Continue reading 2016 in retrospect

Disintegration – Richard Thomas [Book Review]

I came across Richard Thomas through his column on Lit Reactor. The strength of his writing advice and his authoritative tone persuaded me to have a nose at his published works. Fortunately, Thomas ends his articles with a link to one of his many stories – yup, that’s called marketing, folks. And sometimes it works.disintegration_rt

But I have to admit, when I started reading Disintegration, I thought it was a parody. It read like Raymond Chandler had woken up in the 80s, boshed an ounce of coke and angrily smashed out this thriller while punching himself in the face. It was so stylised, it felt like a fan fiction story pumped full of steroids.

The basic premise involves an alcoholic depressive who comes under the employ of a mysterious Russian gangster, Vlad, who instructs our narrator to murder his enemies. Of course, our man wasn’t always a tattooed thug (he gets a new tat every time he kills, natch). No, he used to be a cop, with a family, but grief pickled in booze left him soulless and alone, except for his pet cat.

Continue reading Disintegration – Richard Thomas [Book Review]

#NaNoWriMo taught me how to pummel the page full of words

Yeah, that’s right Inner Demons – you were wrong about me. All that hopelessness and doubt you whispered in my ear was baseless baloney. You’re like the Breitbart of my mind – telling me everything is awful and finding people to blame other than myself.

Well eat this, you Pessimistic Pixies!

nanowrimo_2016_webbanner_winner_congrats

Read it and weep, you Imps of Uncertainty. I came at this challenge unprepared and you told me to quit at every turn, telling me “You didn’t have time to prepare!” – “Sack it off and do it properly next year!” – “50,000 words is impossible with a full-time job!”

Continue reading #NaNoWriMo taught me how to pummel the page full of words

15 lessons learned from my 1st #NaNoWriMo

I decided to have a crack at the National Novel Writing Month challenge this November. I’ve written 13,400 words in seven days. And like every other writer with a blog, I felt compelled to regale my experience in a jovial list format. So, buckle up, list fans. It’s time to get jovial.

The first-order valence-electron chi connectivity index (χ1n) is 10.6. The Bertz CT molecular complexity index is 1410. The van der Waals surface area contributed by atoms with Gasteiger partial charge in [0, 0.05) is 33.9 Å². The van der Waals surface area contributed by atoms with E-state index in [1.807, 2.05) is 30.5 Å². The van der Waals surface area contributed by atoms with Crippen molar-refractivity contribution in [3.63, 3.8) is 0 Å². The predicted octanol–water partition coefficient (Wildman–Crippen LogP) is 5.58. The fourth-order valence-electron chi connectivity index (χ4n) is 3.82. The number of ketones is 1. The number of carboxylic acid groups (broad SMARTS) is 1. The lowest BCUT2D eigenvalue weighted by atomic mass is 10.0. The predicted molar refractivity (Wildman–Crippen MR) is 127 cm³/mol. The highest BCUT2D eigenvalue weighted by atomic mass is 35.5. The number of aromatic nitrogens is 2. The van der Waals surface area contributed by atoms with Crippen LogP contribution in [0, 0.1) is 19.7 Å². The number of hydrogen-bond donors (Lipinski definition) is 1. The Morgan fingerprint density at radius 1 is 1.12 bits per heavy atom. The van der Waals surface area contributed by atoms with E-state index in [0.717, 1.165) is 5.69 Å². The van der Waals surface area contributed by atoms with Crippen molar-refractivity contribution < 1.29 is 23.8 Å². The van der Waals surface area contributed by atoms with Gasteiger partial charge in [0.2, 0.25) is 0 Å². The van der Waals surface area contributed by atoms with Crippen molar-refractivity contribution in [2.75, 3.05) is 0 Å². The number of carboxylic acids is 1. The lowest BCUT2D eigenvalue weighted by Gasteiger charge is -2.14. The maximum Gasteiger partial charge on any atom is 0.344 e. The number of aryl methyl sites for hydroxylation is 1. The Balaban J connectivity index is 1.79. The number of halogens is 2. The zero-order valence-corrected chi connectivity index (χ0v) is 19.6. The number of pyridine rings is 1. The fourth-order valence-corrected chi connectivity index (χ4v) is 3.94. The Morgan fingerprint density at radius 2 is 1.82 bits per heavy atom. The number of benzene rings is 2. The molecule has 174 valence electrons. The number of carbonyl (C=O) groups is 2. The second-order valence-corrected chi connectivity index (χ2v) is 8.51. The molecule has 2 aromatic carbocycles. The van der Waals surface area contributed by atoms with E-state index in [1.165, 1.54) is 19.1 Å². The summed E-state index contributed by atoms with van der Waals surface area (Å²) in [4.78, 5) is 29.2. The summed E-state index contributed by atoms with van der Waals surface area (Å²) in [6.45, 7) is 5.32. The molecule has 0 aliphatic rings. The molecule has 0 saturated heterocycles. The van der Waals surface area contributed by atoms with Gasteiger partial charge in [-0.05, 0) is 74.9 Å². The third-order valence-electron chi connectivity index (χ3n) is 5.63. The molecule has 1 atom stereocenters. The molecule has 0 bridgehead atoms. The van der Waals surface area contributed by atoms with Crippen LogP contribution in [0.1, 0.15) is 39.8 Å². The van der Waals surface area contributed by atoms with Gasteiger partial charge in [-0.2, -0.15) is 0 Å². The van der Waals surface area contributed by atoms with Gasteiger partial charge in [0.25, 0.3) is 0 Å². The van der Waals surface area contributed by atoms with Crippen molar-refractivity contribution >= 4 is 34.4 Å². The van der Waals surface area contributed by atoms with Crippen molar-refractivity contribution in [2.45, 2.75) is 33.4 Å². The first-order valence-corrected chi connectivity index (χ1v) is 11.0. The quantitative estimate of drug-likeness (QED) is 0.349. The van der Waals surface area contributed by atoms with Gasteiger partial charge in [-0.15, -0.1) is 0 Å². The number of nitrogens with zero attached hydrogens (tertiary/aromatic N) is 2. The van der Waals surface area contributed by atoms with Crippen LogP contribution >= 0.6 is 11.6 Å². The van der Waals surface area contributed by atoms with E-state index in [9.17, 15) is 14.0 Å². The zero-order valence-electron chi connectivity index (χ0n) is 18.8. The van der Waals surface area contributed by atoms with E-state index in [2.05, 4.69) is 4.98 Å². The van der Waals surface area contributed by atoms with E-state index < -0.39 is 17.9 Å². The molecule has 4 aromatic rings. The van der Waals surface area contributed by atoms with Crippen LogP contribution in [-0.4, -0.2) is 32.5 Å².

1.) Holy fucking jeebus, trying to write a 50,000-word novel in 30 days is A LOT BLOODY HARDER THAN IT SOUNDS. I’m serious, break it down: 1,667 words each day… every day… for 30 days. Even on my most productive days writing Citadel, I was hitting 1,500 in a day, once every couple of months. Now I have to pull that out of my arse EVERY SINGLE DAY, with no respite, lest I need to play catch-up.

2.) For all that is good and holy, plan your bastard project with more than 24 hours’ notice. I committed to NaNoWriMo on the 31st October, and whipped up the most cursory plot to a book that’s been hibernating in my mind for some time. At least twice I’ve come up against a wall of incongruity, which might well have been avoided had I given the bloody thing more than two thoughts.

Continue reading 15 lessons learned from my 1st #NaNoWriMo

Another arbitrary milestone! Gadzooks!

“Chuffed” – that’s a good word. It’s informal British slang for feeling rather pleased with yourself, thank you very much.

I’m well chuffed, me.

You see? Nice, isn’t it? Just saying it makes you puff out your chest, a hearty smile creeping across your face. It’s warming and confident, and makes you think of toasting some small victory with a cup of tea and a biscuit.

Chuffed.

Why am I waxing lyrical about this particular word?

Simple: Because I am, in fact, feeling rather chuffed. For you see, dear readers (note the plural), Right Place Right Tim has reached its second milestone in its two years of existence.

followed-blog-200-2x